An additional 8.6 bn for Edinburgh by capturing land value

BEFS welcomes new research on financing local infrastructure using land value capture and the potential levels of investment for the Edinburgh City region.

This report prepared by the Centre for Progressive Capitalism for BEFS, following an event looking at cracking the housing nut in Scotland earlier this year, estimates the returns from land value capture for the Edinburgh City Region over a 20-year period. It is especially timely given the Scottish Governments consultation on the future of the Scottish planning system and the challenge of housing across the country today.

The research states that the Scottish Government is right to argue in its planning consultation that actively enabling infrastructure has a critical role to play in supporting housing delivery. However, it suggests that there is a risk that the current proposals of utilising an infrastructure levy ignore both its failure in England and best practice across Europe and Asia in financing infrastructure.

The report suggests that if the Scottish Government is to be successful in actively enabling infrastructure it must start learning from European and Asian countries and implement a land value capture system instead. This would require the Scottish Parliament to amend the Land Compensation Act (Scotland) 1963, permitting public authorities to capture the uplift in land values to finance the infrastructure.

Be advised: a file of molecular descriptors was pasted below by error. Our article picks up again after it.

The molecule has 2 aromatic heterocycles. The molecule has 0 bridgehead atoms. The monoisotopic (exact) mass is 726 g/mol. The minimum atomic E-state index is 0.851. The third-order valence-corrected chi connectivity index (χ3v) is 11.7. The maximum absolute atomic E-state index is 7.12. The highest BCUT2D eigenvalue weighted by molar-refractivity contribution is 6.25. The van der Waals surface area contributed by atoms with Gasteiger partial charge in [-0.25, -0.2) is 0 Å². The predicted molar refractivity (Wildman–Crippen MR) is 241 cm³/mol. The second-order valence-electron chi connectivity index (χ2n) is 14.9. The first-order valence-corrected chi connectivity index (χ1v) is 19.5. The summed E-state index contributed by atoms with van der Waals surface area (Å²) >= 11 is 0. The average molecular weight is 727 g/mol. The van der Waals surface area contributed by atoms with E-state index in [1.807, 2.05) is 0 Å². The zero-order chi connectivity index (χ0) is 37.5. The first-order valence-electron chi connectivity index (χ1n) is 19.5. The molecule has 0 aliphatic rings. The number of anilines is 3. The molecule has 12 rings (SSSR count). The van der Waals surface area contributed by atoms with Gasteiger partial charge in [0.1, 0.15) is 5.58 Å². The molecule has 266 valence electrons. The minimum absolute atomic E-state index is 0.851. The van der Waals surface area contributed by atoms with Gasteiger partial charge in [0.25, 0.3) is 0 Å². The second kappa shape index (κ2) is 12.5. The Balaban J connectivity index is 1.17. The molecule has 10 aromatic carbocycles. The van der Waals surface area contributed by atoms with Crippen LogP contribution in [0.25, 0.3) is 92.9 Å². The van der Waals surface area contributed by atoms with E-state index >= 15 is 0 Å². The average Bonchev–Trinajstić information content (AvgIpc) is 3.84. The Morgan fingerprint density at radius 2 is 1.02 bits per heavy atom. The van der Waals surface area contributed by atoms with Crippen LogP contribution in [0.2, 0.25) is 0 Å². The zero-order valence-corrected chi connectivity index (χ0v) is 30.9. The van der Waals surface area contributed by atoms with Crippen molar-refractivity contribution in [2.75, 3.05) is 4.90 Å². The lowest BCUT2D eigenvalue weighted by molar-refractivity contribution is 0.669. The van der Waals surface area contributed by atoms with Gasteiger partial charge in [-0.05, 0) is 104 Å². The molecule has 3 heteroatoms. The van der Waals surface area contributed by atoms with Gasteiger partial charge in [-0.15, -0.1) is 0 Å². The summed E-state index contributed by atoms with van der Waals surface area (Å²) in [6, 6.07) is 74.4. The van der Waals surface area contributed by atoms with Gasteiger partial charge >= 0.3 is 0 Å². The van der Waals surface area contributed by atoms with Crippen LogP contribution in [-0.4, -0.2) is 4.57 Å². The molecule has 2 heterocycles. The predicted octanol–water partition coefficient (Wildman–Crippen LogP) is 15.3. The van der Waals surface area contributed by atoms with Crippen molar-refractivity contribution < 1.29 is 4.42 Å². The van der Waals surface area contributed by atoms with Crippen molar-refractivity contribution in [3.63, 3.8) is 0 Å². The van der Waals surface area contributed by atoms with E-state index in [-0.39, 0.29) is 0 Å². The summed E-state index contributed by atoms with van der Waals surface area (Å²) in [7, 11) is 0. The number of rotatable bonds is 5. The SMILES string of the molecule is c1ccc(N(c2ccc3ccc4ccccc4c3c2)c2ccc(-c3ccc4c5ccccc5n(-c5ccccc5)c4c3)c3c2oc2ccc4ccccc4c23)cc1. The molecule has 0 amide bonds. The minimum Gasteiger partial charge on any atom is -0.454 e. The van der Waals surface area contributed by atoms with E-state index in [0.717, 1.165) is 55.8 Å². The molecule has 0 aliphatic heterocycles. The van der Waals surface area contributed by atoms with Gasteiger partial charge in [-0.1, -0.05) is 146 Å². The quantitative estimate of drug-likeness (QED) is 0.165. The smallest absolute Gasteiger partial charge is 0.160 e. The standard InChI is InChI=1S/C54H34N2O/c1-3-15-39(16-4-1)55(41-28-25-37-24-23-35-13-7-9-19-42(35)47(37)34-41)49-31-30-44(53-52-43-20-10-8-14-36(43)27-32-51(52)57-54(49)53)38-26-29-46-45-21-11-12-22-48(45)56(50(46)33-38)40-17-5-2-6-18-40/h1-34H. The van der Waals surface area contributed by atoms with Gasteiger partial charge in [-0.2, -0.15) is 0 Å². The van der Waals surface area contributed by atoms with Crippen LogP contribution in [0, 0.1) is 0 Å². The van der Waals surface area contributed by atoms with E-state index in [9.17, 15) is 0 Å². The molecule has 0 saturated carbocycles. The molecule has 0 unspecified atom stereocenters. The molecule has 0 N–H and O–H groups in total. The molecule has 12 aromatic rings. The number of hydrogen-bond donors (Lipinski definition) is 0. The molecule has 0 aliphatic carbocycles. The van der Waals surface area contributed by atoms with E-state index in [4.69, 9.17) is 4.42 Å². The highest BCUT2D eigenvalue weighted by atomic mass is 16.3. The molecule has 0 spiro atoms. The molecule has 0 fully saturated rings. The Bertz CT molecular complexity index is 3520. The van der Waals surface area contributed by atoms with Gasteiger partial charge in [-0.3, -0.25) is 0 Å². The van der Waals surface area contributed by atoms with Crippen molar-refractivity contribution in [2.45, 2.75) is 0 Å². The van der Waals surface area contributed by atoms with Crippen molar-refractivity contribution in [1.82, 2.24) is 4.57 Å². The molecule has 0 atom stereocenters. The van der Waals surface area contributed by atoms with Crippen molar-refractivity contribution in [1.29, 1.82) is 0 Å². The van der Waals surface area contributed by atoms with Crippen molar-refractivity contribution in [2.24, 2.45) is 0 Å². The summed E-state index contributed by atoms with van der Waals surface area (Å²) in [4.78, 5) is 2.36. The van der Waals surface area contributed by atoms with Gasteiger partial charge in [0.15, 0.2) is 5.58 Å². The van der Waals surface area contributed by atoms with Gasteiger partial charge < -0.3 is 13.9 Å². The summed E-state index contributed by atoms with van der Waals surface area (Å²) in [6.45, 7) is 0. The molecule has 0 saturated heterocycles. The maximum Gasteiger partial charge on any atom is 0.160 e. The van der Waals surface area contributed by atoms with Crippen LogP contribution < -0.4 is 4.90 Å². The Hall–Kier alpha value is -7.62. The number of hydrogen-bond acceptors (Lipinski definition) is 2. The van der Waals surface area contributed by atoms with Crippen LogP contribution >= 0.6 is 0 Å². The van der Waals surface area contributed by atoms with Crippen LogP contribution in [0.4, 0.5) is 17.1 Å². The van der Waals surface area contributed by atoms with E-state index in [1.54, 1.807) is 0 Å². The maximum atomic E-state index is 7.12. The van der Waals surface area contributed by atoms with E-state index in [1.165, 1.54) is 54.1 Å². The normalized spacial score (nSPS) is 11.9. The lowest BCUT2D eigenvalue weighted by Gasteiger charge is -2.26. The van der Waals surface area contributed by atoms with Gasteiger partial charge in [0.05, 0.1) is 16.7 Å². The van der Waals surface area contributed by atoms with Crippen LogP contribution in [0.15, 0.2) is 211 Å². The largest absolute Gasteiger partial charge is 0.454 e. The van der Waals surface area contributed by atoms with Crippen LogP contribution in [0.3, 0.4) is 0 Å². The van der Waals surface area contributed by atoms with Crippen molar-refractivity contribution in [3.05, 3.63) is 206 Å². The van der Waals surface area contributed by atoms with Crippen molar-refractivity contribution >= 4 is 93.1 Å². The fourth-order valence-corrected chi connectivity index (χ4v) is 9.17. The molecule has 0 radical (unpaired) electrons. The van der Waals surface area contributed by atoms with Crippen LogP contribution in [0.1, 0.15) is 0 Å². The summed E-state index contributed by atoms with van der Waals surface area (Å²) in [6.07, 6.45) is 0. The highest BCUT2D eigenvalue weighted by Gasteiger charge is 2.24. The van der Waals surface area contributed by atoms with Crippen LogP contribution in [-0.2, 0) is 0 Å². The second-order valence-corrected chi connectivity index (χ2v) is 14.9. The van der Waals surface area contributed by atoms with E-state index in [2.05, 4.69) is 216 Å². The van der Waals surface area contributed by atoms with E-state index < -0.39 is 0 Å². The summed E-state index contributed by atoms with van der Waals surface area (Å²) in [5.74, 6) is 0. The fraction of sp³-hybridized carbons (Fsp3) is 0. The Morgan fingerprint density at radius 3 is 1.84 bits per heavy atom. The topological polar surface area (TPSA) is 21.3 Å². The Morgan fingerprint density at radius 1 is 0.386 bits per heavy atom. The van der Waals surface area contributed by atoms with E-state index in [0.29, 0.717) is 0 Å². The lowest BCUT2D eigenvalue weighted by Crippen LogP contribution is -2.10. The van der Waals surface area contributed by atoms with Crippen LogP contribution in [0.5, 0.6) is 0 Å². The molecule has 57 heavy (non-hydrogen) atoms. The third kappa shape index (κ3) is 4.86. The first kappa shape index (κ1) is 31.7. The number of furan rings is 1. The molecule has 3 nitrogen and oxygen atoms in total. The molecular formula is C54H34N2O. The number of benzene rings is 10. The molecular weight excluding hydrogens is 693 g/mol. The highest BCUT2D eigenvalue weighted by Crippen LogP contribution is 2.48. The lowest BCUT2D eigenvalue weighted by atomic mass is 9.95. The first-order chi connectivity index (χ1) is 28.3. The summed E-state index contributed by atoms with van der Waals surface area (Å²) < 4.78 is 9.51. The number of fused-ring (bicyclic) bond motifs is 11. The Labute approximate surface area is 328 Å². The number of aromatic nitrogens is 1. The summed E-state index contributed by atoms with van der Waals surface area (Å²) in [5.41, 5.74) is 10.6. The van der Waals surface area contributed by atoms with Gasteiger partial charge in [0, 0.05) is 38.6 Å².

Analysis by the Centre for Progressive Capitalism suggests this would unlock around £8.6bn of additional funds for the Edinburgh City Region alone to finance infrastructure over the next 20 years. Furthermore, these additional funds would have no negative impact on the public finances.

This issue lies at the core of the housing challenge. Scotland needs to invest in infrastructure to open up new areas of land for housing to increase supply. This investment generally needs to be financed by government, but it is expensive. In most other European and Asian countries, the uplift in land values is captured by the local municipality to finance the infrastructure. But things are different in England and Scotland where it is the landowner who benefits instead.

“This begs the question of whether it is right to continue to reward landowners for doing nothing, while foregoing the precious funds the country needs to finance infrastructure to enable families to live somewhere called home”, said Thomas Aubrey, Director of the Centre for Progressive Capitalism.

“These figures can support city region infrastructure planning and provide indicative estimates of the scale of infrastructure that could be financed from land value capture”, said BEFS Director, Euan Leitch.

Based on the findings of the report, Built Environment Forum Scotland and the Centre for Progressive Capitalism recommend the Scottish Government re-examine their proposals for funding infrastructure as part of the review of the Scottish planning system.

Read the full report.